Apr 20, 2019 I Nick Redfern

Monsters In Our Cities?

As is the case with practically every investigator of the unknown, I am sure, occasionally I am on the receiving end of stories, tales and accounts that sound great, but where the person relating the data insists on either complete or partial anonymity. Of course, such tales can be very interesting indeed; but, equally, they can be extremely frustrating, too. Primarily, this is because at the end of the day, without hard evidence that the person really is who they claim to be, very little can be done with the story in terms of investigating it and/or validating it. That is, aside from keeping it on file, and hoping that by making it public – as I’m doing now – it may encourage others to come forward. And the strange story that follows is a classic example.

It comes from a man who claims to be a retired British police constable, who has personal knowledge of a story of truly monstrous proportions, and which focuses on dark goings-on after sunset in the British city of Birmingham in the late 1970s and early 1980s. For what it’s worth, here’s the tale.  According to the man, who identified himself only by the surname of Sykes, while serving in the British Police Force (service that, he said, began in 1977 and ended in 1988), he heard two tales from colleagues of giant eels seen in the winding canals that run through the city of Birmingham – both of which occurred, he thought, around 1979 or 1980. In both cases, the witnesses had reported seeing very large creatures – the first, amazingly, around twenty feet in length, and both “very dark” in color. Needless to say, if the physical details described in the first encounter were not exaggerations on the part of the witness, then it was without shadow of a doubt, a definitive monster.

Notably, Sykes said that although he was not the investigating officer in either case, he recalled that around the same time that the eels were seen, there had been a spate of mysterious disappearances of pet rabbits in the area. And while some of Sykes’ colleagues had attributed this to the work of sadists and nutcases, there had been brief talk at the station that “it was the eels’ doing.” And there was one other, and very ominous, story that Sykes recalled and related to me as I listened intently. At the height of the rabbit-disappearances and the two eel encounters, someone had contacted the Police Station Sykes was working at, with a remarkable tale. “It was a local lad, in his twenties; I remember that much,” said Sykes. “He hadn’t been long married and had just bought a house around here.” According to the story-teller, the man had quickly phoned the police after hearing a huge commotion in his small back yard in the early hours of one particular morning.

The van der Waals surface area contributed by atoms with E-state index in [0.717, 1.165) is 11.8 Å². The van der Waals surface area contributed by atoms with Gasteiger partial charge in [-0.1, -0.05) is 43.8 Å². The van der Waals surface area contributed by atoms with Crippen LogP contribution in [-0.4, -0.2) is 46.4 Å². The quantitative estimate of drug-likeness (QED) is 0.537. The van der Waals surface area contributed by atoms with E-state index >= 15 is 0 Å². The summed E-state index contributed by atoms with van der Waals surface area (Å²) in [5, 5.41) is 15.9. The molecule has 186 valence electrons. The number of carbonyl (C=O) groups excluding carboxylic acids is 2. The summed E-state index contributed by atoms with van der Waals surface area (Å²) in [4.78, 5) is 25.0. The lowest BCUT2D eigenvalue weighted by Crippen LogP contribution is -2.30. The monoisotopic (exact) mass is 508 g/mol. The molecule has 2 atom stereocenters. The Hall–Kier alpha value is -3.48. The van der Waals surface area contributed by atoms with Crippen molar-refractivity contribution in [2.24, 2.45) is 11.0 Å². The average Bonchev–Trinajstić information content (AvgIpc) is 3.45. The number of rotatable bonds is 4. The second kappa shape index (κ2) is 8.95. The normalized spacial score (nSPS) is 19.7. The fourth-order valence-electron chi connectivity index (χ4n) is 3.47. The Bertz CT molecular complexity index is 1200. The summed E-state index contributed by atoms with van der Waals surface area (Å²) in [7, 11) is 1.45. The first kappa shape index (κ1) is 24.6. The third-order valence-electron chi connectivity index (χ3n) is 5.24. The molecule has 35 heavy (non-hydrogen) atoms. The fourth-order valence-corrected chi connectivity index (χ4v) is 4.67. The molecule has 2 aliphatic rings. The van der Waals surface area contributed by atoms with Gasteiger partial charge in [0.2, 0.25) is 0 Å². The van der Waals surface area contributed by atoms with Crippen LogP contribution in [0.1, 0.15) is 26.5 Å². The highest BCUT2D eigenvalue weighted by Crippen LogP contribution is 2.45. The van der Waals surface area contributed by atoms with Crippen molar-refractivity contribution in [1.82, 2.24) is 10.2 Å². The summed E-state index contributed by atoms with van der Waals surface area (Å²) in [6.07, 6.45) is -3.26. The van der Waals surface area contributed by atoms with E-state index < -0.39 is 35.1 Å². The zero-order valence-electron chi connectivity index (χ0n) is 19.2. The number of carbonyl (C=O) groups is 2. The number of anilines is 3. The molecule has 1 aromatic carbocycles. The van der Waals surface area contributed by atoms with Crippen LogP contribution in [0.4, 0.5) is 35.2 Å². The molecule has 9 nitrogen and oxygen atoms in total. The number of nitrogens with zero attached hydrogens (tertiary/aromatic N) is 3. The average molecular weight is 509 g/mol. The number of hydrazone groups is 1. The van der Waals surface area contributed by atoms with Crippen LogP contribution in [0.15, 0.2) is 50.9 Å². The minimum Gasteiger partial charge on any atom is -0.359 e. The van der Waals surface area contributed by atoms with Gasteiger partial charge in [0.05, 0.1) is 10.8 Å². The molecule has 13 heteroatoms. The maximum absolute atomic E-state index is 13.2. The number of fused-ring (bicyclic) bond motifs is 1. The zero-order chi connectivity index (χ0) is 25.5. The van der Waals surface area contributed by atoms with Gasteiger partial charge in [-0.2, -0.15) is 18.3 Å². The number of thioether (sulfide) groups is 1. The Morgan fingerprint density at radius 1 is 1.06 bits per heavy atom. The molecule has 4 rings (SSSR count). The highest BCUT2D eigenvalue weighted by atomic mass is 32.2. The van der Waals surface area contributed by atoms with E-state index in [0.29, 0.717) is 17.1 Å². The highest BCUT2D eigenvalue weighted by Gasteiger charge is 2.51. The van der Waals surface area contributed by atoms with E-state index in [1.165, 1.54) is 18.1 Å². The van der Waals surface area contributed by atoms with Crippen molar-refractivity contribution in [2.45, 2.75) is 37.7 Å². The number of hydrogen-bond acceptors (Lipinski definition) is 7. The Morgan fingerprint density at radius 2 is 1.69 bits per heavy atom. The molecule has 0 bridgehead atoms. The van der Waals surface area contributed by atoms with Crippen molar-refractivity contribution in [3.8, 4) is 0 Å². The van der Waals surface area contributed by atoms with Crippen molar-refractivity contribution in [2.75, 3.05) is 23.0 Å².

The wooden fence at the foot of the yard had been partially smashed down; a large area of grass had been flattened; and something had broken into his rabbit hutch, utterly destroying it in the process. Needless to say, by the time the man got downstairs and into the yard, there was no sign of the unknown intruder – and, unfortunately, there was no sign of the rabbits, either. Continuing his tale, Sykes wondered out loud if the eels, hungry for food, had elected to stealthily leave the confines of the canal and had, under the protective cover of overwhelming darkness, slithered around the yards of the nearby homes in search of a tasty rabbit or several. Well, it was as good a theory as any, I thought. And, it was pretty disturbing too, to think that such beasts might secretly be on the loose in a sprawling, industrialized city like Birmingham, and mercilessly prowling the area by night.

As far as Sykes knew, this particularly weird and unsettling incident was never resolved. No more sightings surfaced, and a rigorous search of the canal failed to find anything conclusive at all. And that, in essence, was the tale. Without doubt, it’s one that is fascinating, outrageous, and bizarre in equal measures. And taking into consideration the amount of time that has gone by since the events allegedly occurred, it’s unfortunately difficult to prove anything with any high degree of certainty. That is, unless anyone reading this knows more.

Nick Redfern

Nick Redfern works full time as a writer, lecturer, and journalist. He writes about a wide range of unsolved mysteries, including Bigfoot, UFOs, the Loch Ness Monster, alien encounters, and government conspiracies. Nick has written 41 books, writes for Mysterious Universe and has appeared on numerous television shows on the The History Channel, National Geographic Channel and SyFy Channel.

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